By Mel L. Frederick, “E” 19th Korea, 1951-52
Any infantryman who served in combat has so many experiences he can never forget — the constant artillery barrages raining on you daily, the machine gun tracers lighting up the night sky, the mortars silently dropping their teardrops of death, your friends and buddies that never made it home, and some who did who would never be the same, your best friend dying in your arms. These are things you will not forget.
But there are some other things that you may not think about that are still entrenched in my memory for nearly 60 years. Two of these are what I write about here.
I was fortunate to be a Sgt 1st class when I boarded a ship to Japan on my way to Korea. Another Sgt and I shared a cabin — with beds that had innerspring mattresses, and a fresh water shower!
We arrived at Inchon where we were greeted with a scene of total devastation. We then went through Seoul on our way to the replacement center; the city was in shambles, narrow streets, shacks turned into piles of rubble, the President’s Palace just a burned out shell, buildings and light poles pockmarked by bullets, bridges collapsed in the river, just total chaos.
We finally arrived at our destination. I can’t say where it was but it was just a stopping off place so we could be shuffled out like so many playing cards to various outfits as replacements. We left friends we had made on the voyage and joined our new units.
That’s when I learned my first reality — infantrymen in Korea didn’t have beds. The “room” in room and board did not exist. You slept on the ground in whatever spot you ended up at dark, or you dug a hole or found whatever shelter you could find, but, in all my days in Korea I never slept in a bed.
My first night in Korea was at the replacement center. We were pointed towards an empty field beside some bombed out buildings and told to pitch our tents for the night. I carefully trenched around my tent to keep water away, and settled down for a well deserved rest after a long day.
During the night it began to rain and continued to pour for the rest of the night. The trench around my tent soon filled, then the water crept up under my ground tarp. Soon I was floating in water.
All of us left our tents and headed toward the bombed out buildings to seek shelter. But there were no roofs and all we could do was huddle next to the walls and wait for dawn and continue to get soaked. I don’t know why we were so anxious for dawn as that did nothing to keep us dry.
That was my first encounter with Korean rain, but not my last!
We had many rainy times in Korea, but I only have vivid memories of some. Another of these was an indelible night in late October.
We were on the front lines and my Lt and I were sharing a foxhole on the front slope of the hill. It was nice and deep, almost three feet or so.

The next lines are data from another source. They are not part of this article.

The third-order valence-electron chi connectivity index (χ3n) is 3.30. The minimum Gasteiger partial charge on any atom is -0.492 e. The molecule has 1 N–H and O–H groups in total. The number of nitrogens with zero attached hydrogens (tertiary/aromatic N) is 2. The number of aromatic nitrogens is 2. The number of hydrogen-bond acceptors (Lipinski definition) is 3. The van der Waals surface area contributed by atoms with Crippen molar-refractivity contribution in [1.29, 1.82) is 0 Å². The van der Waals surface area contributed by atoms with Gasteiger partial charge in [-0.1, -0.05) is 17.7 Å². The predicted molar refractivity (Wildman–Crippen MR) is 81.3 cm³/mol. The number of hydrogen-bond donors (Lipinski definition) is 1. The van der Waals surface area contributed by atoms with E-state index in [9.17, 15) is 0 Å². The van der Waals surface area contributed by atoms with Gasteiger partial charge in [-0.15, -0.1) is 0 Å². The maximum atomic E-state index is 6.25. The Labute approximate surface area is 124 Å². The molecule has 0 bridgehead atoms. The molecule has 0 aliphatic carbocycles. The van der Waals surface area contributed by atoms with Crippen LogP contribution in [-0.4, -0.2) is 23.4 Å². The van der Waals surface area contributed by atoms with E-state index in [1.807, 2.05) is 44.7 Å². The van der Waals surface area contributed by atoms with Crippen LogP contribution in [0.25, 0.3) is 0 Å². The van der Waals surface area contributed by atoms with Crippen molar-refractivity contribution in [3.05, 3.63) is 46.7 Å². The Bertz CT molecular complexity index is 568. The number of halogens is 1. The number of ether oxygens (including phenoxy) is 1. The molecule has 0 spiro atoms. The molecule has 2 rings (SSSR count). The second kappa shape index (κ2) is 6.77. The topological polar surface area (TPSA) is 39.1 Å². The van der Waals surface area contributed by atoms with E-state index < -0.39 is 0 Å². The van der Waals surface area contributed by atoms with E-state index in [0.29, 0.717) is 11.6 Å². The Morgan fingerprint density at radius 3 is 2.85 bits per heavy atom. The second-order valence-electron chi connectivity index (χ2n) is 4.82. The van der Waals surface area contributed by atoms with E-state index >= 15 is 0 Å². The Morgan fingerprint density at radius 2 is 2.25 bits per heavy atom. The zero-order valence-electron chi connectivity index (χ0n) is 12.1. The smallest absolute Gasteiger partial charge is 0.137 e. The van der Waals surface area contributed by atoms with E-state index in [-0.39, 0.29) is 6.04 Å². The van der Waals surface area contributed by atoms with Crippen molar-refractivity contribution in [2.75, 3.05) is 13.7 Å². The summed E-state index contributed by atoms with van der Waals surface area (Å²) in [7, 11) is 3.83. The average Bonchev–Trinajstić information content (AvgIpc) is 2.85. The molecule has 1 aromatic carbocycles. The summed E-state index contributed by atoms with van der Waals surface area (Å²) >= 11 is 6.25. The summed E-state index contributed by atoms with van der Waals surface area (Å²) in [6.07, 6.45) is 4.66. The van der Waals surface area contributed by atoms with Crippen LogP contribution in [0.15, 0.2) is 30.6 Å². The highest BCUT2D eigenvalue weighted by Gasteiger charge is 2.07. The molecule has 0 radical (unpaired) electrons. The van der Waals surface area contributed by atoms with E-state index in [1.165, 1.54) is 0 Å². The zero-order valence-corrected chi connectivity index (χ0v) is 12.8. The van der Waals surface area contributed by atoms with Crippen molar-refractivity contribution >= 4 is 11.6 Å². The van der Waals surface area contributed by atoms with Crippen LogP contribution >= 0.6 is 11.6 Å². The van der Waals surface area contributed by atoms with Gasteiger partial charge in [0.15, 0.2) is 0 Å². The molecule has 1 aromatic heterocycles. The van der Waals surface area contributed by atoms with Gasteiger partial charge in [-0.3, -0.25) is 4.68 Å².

It began to rain, and finally turned into a real downpour. We had a poncho and rigged it so we could trench around the back and still leave the forward side open so we could keep watch for the enemy.
The rain finally washed out the back of the foxhole and water poured in. We could not cover the hole and still see out so all we could do was huddle together to keep warm, and continue our outlook. The cold, and the rain coming down on us and pouring into the bottom of the hole, made for another memorable Korean night in the rain.
I also remember Thanksgiving Day 1951 — just two days before my 22nd birthday! Our Company was in reserve.
We had been in continuous combat in Operation Nomad for almost a month and a half, and this was our first chance to get out of our filthy clothes and take a shower.
A large platoon tent had been erected for us, the first time we were not sleeping in our own poncho shelters. And, we also had new down sleeping bags and we thought we would be cozy that night.
And in addition to all that, I had just been given the Platoon’s beer ration — three cans per man. We were really in hog heaven!
But a few hours before dawn we got word the Chinese had broken through the line and we were to move up and plug the gap. On our way out we passed the mess tent. The smell of the turkeys roasting and the other foods being prepared tempted our taste buds — just like home on Thanksgiving mornings as our mothers prepared a feast for us.
But we had to leave our dinner behind, along with our sleeping bags and the almost unheard of tent over our heads. We got our Thanksgiving dinner online later; I don’t recall if it was later that day or the next.
And guess what came with it — rain! We stood in the rain and ate our special Thanksgiving dinner; the rain turned our feast into a soggy, wet, cold mixture of food and rainwater!
That was about the last of the rain as late November in North Korea, snow, lots of snow, and bitter cold, replaced the rain.
We were then in a holding pattern and traded our open foxholes for bunkers. Though not heated, they kept out some of the wind. But the fronts had to be open so we could be vigilant for the enemy, but it sure beat an open hole in the ground.
I love the smell of a Minnesota rain and sometimes like to walk in a light one, but my memories of Korean rain still linger — somewhat poignant and sometimes humorous, but a memory that I still have.
Mel L. Frederick, 950 W. Barney, Owatonna, MN 55060-3800, Summer MN 507-455-1639, Winter CA 760-772-7909.
The Taro Leaf, Vol 63(2) Spring 2009, pg. 14-15.